On Saturday 21st March, Berkhamsted School – and particularly the ever enthusiastic @nickdennis – hosted the third Teaching, Learning and Assessment Conference Berkhamsted (TLAB). It was another wonderful conference with a delectable range of talent on show and I was delighted to be able to attend for a third year running. I wanted to outline a few things that I took from it (by no means an exhaustive list, it was a bit of a whirlwind as these things often are!)
The beautiful name badges made for a great start! As usual there was plenty of lovely coffee, cakes and a delicious lunch later on.
Professor Sarah-Jayne Blakemore – The Social Brain in Adolescence
On either side of the three workshops there were keynote speakers. The first was Professor Sarah-Jayne Blakemore, @sjblakemore, who had led a workshop last year and had such an effect on those that attended that Nick was desperate to have her back to open this year’s conference. I don’t want to go into too much on these, but they essentially decided the theme of the conference: ‘All in the Mind’.
Sarah works at the Institute of Cognitive Neuroscience at UCL and is particularly interested in development of social cognition and the factors affecting decision-making. She spoke brilliantly and really gripped the audience, telling us about just how much those in adolescence are affected by peers. There is a lot of research that shows they are greatly affected whereas adults typically are not, or are influenced far less.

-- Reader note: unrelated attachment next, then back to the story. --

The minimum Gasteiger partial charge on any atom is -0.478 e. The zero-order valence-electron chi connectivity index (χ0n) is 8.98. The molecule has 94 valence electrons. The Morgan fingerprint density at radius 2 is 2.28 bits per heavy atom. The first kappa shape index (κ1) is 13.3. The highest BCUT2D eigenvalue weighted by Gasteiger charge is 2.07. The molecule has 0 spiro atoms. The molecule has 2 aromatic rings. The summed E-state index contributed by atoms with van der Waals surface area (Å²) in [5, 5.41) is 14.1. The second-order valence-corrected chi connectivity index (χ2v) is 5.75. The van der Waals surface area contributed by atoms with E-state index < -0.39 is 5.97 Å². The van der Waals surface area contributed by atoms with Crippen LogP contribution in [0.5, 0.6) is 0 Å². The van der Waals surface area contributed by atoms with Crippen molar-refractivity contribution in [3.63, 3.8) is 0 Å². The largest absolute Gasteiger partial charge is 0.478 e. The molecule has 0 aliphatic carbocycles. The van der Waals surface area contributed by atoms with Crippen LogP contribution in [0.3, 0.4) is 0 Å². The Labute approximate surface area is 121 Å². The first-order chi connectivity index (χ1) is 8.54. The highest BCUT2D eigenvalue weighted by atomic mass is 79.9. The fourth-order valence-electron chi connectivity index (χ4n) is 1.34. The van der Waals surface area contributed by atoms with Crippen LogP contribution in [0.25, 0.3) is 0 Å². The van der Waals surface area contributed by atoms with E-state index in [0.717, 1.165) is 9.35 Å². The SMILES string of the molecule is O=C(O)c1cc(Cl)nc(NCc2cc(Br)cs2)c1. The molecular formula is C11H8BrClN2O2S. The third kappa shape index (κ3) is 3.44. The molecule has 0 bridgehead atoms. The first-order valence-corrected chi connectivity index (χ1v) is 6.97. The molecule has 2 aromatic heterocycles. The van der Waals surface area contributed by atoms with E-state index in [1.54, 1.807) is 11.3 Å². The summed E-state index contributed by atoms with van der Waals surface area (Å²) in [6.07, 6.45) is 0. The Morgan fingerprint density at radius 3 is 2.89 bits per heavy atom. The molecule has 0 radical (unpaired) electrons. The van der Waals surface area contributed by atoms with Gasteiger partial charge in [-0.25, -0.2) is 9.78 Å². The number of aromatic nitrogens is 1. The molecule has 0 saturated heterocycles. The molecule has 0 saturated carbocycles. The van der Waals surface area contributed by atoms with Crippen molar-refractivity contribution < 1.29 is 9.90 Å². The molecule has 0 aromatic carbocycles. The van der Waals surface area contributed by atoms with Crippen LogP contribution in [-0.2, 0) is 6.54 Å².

She did provide us with the definition of adolescence, which is the period of time between the start of puberty – which of course varies from person to person – until you can function independently…..which has so many factors that its precise point varies by person, by country and by culture. Psychologists disagree about the definition but from Sarah’s presentation it seems that most studies consider the ages of adolescence from around 11 years old to 18.
My challenge is to now ensure that the decision-making of my students is positively influenced by peers!
Click for Sarah’s TED Talk about the adolescent brain.
Dr Barbara Oakley – Learning How to Learn
Nick had been studying on a MOOC led partly by Barbara Oakley, @barbaraoakley, and was blown away by what she offered and from day one he was certain that she must play a leading role in TLAB15.
Interestingly, Barbara’s talk looked at quite every-day phenomena: the difficulties in studying for long periods of time, the difficulty of recalling in our short-term memory and the difficulties in learning complex tasks. One highlight for me was where Barbara simplified our brains as having two distinct modes: focused mode and diffuse mode. This was illustrated through the use of a pinball machine where in focused mode you have many firmly positioned nodes of knowledge that are rigid. Diffuse mode was equally modeled using a pinball machine but it was less densely packed with these nodes and so there was more room for exploration.